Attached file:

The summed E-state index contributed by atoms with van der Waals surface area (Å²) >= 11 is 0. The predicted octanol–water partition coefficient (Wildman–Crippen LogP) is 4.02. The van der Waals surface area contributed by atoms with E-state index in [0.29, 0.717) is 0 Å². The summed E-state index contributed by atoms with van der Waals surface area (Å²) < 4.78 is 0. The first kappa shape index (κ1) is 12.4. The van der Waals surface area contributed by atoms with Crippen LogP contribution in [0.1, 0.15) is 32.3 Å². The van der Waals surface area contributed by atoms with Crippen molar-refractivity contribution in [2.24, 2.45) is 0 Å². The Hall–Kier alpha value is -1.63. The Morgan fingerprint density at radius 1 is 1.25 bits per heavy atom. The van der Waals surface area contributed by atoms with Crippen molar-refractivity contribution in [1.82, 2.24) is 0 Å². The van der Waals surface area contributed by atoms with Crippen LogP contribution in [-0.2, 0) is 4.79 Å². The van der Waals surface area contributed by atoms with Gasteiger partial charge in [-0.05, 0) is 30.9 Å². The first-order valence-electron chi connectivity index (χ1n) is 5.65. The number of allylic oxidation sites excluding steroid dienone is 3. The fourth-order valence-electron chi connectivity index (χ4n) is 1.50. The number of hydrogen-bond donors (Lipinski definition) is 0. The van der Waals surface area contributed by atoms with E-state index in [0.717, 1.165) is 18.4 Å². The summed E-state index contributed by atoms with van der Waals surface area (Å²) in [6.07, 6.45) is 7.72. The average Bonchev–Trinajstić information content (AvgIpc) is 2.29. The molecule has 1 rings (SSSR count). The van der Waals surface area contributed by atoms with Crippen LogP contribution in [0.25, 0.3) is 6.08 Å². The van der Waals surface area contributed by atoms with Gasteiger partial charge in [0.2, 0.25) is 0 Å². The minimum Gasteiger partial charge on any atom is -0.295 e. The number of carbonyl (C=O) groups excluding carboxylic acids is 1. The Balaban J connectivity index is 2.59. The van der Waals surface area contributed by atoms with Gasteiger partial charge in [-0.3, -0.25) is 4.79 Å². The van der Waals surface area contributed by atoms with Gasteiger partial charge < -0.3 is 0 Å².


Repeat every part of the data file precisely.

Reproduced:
The summed E-state index contributed by atoms with van der Waals surface area (Å²) >= 11 is 0. The predicted octanol–water partition coefficient (Wildman–Crippen LogP) is 4.02. The van der Waals surface area contributed by atoms with E-state index in [0.29, 0.717) is 0 Å². The summed E-state index contributed by atoms with van der Waals surface area (Å²) < 4.78 is 0. The first kappa shape index (κ1) is 12.4. The van der Waals surface area contributed by atoms with Crippen LogP contribution in [0.1, 0.15) is 32.3 Å². The van der Waals surface area contributed by atoms with Crippen molar-refractivity contribution in [2.24, 2.45) is 0 Å². The Hall–Kier alpha value is -1.63. The Morgan fingerprint density at radius 1 is 1.25 bits per heavy atom. The van der Waals surface area contributed by atoms with Crippen molar-refractivity contribution in [1.82, 2.24) is 0 Å². The van der Waals surface area contributed by atoms with Crippen LogP contribution in [-0.2, 0) is 4.79 Å². The van der Waals surface area contributed by atoms with Gasteiger partial charge in [-0.05, 0) is 30.9 Å². The first-order valence-electron chi connectivity index (χ1n) is 5.65. The number of allylic oxidation sites excluding steroid dienone is 3. The fourth-order valence-electron chi connectivity index (χ4n) is 1.50. The number of hydrogen-bond donors (Lipinski definition) is 0. The van der Waals surface area contributed by atoms with E-state index in [0.717, 1.165) is 18.4 Å². The summed E-state index contributed by atoms with van der Waals surface area (Å²) in [6.07, 6.45) is 7.72. The average Bonchev–Trinajstić information content (AvgIpc) is 2.29. The molecule has 1 rings (SSSR count). The van der Waals surface area contributed by atoms with Crippen LogP contribution in [0.25, 0.3) is 6.08 Å². The van der Waals surface area contributed by atoms with Gasteiger partial charge in [0.2, 0.25) is 0 Å². The minimum Gasteiger partial charge on any atom is -0.295 e. The number of carbonyl (C=O) groups excluding carboxylic acids is 1. The Balaban J connectivity index is 2.59. The van der Waals surface area contributed by atoms with Gasteiger partial charge in [-0.3, -0.25) is 4.79 Å². The van der Waals surface area contributed by atoms with Gasteiger partial charge < -0.3 is 0 Å².